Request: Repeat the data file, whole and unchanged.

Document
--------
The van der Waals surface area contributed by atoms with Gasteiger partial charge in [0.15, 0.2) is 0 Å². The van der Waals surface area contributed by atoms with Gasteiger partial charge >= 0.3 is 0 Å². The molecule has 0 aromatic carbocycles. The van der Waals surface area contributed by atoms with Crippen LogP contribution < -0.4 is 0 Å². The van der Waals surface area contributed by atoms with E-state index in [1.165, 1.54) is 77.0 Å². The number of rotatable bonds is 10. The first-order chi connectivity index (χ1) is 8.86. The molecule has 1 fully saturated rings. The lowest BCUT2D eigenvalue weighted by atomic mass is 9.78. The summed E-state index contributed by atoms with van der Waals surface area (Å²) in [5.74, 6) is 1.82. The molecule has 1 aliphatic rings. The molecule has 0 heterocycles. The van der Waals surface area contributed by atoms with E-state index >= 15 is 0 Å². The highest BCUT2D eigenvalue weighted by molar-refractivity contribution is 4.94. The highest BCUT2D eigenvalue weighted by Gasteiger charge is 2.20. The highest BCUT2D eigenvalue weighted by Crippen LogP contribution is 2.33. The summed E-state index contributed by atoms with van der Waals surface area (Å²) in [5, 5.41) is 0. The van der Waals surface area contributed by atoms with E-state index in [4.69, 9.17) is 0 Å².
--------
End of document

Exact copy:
The van der Waals surface area contributed by atoms with Gasteiger partial charge in [0.15, 0.2) is 0 Å². The van der Waals surface area contributed by atoms with Gasteiger partial charge >= 0.3 is 0 Å². The molecule has 0 aromatic carbocycles. The van der Waals surface area contributed by atoms with Crippen LogP contribution < -0.4 is 0 Å². The van der Waals surface area contributed by atoms with E-state index in [1.165, 1.54) is 77.0 Å². The number of rotatable bonds is 10. The first-order chi connectivity index (χ1) is 8.86. The molecule has 1 fully saturated rings. The lowest BCUT2D eigenvalue weighted by atomic mass is 9.78. The summed E-state index contributed by atoms with van der Waals surface area (Å²) in [5.74, 6) is 1.82. The molecule has 1 aliphatic rings. The molecule has 0 heterocycles. The van der Waals surface area contributed by atoms with E-state index >= 15 is 0 Å². The highest BCUT2D eigenvalue weighted by molar-refractivity contribution is 4.94. The highest BCUT2D eigenvalue weighted by Gasteiger charge is 2.20. The highest BCUT2D eigenvalue weighted by Crippen LogP contribution is 2.33. The summed E-state index contributed by atoms with van der Waals surface area (Å²) in [5, 5.41) is 0. The van der Waals surface area contributed by atoms with E-state index in [4.69, 9.17) is 0 Å².